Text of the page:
Research firm In-Stat reports that there’s a substantial market niche for Wi-Fi enabled mobile phones:
A recent survey of US early adopters found that almost half of those respondents plan to replace their cell phones want Wi-Fi capability. To meet the growing demand, there is an avalanche of dual-mode phones in the pipeline. By the end of this year, the Wi-Fi Alliance will have certified more than 100 different models of Wi-Fi/cellular phones . . . widespread Wi-Fi deployment and the variety of Wi-Fi/cellular handsets offers Wi-Fi/Cellular based systems a significant head-start in the market,â€ says Allen Nogee, In-Stat Principal Analyst. â€œOther technologies, such as WiMAX and Ultra Wideband, are also poised to enter the handset market, but Wi-Fi fills a unique niche that WiMAX and UWB cannot match.â€
Here’s why people will be making more calls and accessing Internet applications on Wi-Fi phones:
– by the end of 2007, there will be more than 100 different models of Wi-Fi mobile phones (In-Stat Research);
– the Apple iPhone will drive innovation (and sales) of Wi-Fi mobile devices. It will change the wireless business;
– only 10% of mobile users in Europe use mobile Internet. The high price is the main barrier;
– the number of Wi-Fi networks just keeps growing all over the world and cities are setting up citywide Wi-Fi service.
I’ve been using Nokia’s Wi-Fi enabled N80i (read my review here) over the past six months. I downloaded Gizmo Project and Truphone onto the phone to avoid the horrible roaming charges imposed by my carrier, Orange Netherlands (acquired last week by T-Mobile). The phone’s Wi-Fi capability lets me make calls free of charge.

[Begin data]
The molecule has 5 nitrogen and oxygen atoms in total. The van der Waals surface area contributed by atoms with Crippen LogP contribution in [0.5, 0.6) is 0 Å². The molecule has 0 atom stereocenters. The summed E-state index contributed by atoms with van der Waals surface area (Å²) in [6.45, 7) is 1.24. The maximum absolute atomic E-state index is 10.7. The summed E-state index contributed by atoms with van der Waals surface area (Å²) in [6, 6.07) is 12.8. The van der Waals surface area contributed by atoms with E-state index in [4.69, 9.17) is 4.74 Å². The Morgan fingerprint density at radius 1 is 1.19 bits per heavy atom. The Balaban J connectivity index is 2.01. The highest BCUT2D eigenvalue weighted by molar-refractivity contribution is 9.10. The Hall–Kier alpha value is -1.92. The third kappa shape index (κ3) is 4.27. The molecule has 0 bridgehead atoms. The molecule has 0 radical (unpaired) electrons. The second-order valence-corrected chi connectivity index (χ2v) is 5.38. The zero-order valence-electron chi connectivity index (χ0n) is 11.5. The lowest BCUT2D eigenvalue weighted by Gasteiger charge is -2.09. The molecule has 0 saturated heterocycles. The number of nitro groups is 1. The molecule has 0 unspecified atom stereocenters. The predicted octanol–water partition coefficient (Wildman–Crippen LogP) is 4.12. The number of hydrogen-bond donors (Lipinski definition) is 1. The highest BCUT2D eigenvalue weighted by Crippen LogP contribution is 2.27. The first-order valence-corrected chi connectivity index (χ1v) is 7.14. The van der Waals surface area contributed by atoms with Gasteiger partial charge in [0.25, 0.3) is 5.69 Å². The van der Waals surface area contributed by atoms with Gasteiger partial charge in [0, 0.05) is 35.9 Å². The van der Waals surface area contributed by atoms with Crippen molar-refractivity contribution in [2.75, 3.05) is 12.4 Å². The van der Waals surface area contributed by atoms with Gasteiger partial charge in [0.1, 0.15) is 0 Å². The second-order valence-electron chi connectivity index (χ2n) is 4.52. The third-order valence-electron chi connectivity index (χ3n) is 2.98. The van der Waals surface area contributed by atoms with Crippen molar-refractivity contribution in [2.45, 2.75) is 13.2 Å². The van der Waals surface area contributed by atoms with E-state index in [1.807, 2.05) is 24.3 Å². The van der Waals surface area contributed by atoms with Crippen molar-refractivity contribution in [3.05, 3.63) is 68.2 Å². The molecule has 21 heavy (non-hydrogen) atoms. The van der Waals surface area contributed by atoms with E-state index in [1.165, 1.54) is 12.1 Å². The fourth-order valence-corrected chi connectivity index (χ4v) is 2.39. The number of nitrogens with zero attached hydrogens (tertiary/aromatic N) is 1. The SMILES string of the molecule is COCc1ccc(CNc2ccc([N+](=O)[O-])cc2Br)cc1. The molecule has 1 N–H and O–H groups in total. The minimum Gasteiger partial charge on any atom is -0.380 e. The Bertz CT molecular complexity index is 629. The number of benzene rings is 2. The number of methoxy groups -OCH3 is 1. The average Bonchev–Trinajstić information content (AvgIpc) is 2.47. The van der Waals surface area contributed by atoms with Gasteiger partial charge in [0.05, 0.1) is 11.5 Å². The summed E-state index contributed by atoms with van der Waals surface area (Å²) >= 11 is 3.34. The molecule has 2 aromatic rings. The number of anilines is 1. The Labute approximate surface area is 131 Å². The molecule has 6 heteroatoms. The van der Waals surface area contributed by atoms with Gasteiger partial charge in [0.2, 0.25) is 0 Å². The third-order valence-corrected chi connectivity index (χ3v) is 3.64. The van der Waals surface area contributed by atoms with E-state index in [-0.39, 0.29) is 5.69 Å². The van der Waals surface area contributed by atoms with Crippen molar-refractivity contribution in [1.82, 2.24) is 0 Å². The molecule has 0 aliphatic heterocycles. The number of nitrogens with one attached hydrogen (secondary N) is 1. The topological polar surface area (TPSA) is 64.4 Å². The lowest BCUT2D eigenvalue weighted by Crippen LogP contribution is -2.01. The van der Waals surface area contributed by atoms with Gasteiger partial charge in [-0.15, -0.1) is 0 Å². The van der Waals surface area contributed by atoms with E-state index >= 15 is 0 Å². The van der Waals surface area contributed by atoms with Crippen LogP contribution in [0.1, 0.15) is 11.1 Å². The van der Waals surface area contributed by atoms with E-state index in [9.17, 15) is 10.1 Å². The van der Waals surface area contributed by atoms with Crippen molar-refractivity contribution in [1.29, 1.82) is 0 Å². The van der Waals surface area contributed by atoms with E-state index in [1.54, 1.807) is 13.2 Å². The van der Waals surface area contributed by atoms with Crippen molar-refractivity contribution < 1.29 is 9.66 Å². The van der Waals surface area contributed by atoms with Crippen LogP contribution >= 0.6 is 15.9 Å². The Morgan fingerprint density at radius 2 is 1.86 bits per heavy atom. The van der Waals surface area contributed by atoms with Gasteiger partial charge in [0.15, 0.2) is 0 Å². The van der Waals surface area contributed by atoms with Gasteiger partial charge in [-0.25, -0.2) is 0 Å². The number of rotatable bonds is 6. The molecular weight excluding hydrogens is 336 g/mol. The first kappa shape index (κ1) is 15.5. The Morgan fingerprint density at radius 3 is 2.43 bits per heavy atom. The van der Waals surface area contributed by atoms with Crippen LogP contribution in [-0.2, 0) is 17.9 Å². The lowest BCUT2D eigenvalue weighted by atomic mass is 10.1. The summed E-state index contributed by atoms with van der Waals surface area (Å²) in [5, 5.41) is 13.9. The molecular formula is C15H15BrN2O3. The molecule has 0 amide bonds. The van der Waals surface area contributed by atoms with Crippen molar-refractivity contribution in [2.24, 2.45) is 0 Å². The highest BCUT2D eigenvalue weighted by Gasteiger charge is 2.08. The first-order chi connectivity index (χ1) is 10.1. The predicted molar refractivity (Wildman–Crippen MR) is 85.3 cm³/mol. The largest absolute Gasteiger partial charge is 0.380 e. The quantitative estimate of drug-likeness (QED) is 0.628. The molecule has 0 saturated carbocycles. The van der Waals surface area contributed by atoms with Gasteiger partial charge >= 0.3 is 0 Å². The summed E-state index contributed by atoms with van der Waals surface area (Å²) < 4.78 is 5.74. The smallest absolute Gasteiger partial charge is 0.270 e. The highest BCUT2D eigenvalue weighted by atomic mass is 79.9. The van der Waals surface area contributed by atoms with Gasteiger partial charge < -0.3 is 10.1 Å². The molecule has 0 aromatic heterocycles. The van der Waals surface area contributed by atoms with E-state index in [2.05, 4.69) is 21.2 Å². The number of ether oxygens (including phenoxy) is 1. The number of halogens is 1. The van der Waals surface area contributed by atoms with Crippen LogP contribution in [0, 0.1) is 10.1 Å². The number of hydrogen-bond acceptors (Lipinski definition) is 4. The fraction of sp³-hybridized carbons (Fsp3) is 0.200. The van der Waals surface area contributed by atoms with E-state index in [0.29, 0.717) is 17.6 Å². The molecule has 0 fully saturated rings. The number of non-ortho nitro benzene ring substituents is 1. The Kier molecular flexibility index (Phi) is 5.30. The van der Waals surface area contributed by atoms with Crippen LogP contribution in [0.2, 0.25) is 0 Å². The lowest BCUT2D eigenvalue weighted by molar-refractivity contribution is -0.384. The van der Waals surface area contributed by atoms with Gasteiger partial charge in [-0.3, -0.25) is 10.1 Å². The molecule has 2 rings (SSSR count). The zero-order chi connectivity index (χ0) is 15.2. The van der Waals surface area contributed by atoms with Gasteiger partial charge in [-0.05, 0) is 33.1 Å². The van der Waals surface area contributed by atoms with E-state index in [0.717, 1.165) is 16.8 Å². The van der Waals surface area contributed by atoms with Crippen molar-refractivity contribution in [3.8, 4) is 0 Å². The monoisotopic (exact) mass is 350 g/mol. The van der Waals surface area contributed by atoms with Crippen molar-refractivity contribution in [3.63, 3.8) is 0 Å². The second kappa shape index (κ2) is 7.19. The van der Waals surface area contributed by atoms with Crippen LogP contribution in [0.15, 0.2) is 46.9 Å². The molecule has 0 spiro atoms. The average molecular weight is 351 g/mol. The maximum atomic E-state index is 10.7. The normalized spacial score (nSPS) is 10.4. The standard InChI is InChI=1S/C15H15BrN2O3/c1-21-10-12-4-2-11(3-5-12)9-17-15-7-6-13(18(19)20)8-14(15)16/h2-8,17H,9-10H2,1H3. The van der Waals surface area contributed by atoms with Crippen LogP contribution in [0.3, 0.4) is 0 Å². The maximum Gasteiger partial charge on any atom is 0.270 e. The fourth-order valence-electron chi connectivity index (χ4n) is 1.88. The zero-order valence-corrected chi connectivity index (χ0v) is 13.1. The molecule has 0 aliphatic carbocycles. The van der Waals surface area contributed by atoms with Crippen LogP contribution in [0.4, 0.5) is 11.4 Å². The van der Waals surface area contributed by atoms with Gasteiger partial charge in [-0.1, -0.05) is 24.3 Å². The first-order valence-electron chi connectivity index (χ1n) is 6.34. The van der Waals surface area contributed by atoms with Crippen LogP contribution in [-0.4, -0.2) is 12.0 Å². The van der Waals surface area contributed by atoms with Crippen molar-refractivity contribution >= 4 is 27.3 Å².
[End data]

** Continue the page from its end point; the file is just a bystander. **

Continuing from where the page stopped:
Although I have a data plan with Orange, I rarely use it. They charge 15 EUR per megabyte when I am outside the Netherlands. I’d be crazy to use it to upload and download files, browse the web or check email. It’s Wi-Fi again to the rescue. I certainly won’t be making the mistake that a friend made when she videoblogged the Le Web 3 event in Paris and got a 10,000 EUR bill from her mobile provider one month later.
T-Mobile’s dirty war against VOIP providers
So you can imagine my disgust when I heard that T-Mobile UK is messing around with Truphone. T-Mobile has refused to interconnect with Truphone so that T-Mobile customers making a call to Truphone’s number range (07978 8xxxxx) will not be connected. T-Mobile refuses to interconnect with operators offering VoIP as a matter of policy. Read all about T-Mobile’s plans to squish Truphone here.
The operators want to own the customer but as more devices and applications allow the customer to escape from the clutches of their bill-you-till-you-bleed walled gardens, they become desperate.
I am thinking of dumping my Orange subscription after T-Mobile acquired the company from Orange France. Unfortunately, it’s not as if the other providers have clean hands. All of them have at one point or another deprived their customers of choice (e.g. castrating Wi-Fi enabled mobile phones).